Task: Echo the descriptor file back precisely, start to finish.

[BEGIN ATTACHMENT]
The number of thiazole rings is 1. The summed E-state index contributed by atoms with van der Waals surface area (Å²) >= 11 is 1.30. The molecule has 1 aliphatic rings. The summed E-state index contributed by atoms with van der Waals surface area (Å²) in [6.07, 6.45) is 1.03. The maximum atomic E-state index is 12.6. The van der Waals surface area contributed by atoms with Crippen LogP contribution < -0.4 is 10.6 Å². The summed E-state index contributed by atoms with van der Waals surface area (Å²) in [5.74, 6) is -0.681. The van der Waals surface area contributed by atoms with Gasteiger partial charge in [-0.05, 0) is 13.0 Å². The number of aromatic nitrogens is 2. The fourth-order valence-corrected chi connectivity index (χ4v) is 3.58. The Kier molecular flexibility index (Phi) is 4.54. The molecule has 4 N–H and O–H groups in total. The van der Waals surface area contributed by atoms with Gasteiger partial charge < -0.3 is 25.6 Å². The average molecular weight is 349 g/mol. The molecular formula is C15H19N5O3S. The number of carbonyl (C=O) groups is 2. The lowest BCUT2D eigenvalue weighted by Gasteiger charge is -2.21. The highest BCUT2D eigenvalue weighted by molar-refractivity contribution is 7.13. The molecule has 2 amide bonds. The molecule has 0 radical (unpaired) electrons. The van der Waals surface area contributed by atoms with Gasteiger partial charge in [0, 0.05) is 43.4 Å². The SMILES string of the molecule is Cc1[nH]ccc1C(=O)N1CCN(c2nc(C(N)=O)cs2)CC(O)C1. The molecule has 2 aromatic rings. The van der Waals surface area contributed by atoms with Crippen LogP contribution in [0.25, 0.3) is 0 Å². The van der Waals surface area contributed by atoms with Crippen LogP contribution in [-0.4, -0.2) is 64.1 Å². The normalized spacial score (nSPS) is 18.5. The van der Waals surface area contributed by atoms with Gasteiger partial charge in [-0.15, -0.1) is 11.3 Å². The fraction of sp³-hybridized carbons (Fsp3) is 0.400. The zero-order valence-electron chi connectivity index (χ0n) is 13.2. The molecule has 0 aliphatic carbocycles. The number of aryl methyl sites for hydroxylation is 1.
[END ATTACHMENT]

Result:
The number of thiazole rings is 1. The summed E-state index contributed by atoms with van der Waals surface area (Å²) >= 11 is 1.30. The molecule has 1 aliphatic rings. The summed E-state index contributed by atoms with van der Waals surface area (Å²) in [6.07, 6.45) is 1.03. The maximum atomic E-state index is 12.6. The van der Waals surface area contributed by atoms with Crippen LogP contribution < -0.4 is 10.6 Å². The summed E-state index contributed by atoms with van der Waals surface area (Å²) in [5.74, 6) is -0.681. The van der Waals surface area contributed by atoms with Gasteiger partial charge in [-0.05, 0) is 13.0 Å². The number of aromatic nitrogens is 2. The fourth-order valence-corrected chi connectivity index (χ4v) is 3.58. The Kier molecular flexibility index (Phi) is 4.54. The molecule has 4 N–H and O–H groups in total. The van der Waals surface area contributed by atoms with Gasteiger partial charge < -0.3 is 25.6 Å². The average molecular weight is 349 g/mol. The molecular formula is C15H19N5O3S. The number of carbonyl (C=O) groups is 2. The lowest BCUT2D eigenvalue weighted by Gasteiger charge is -2.21. The highest BCUT2D eigenvalue weighted by molar-refractivity contribution is 7.13. The molecule has 2 amide bonds. The molecule has 0 radical (unpaired) electrons. The van der Waals surface area contributed by atoms with Gasteiger partial charge in [0, 0.05) is 43.4 Å². The SMILES string of the molecule is Cc1[nH]ccc1C(=O)N1CCN(c2nc(C(N)=O)cs2)CC(O)C1. The molecule has 2 aromatic rings. The van der Waals surface area contributed by atoms with Crippen LogP contribution in [0.25, 0.3) is 0 Å². The van der Waals surface area contributed by atoms with Crippen LogP contribution in [-0.4, -0.2) is 64.1 Å². The normalized spacial score (nSPS) is 18.5. The van der Waals surface area contributed by atoms with Gasteiger partial charge in [-0.15, -0.1) is 11.3 Å². The fraction of sp³-hybridized carbons (Fsp3) is 0.400. The zero-order valence-electron chi connectivity index (χ0n) is 13.2. The molecule has 0 aliphatic carbocycles. The number of aryl methyl sites for hydroxylation is 1.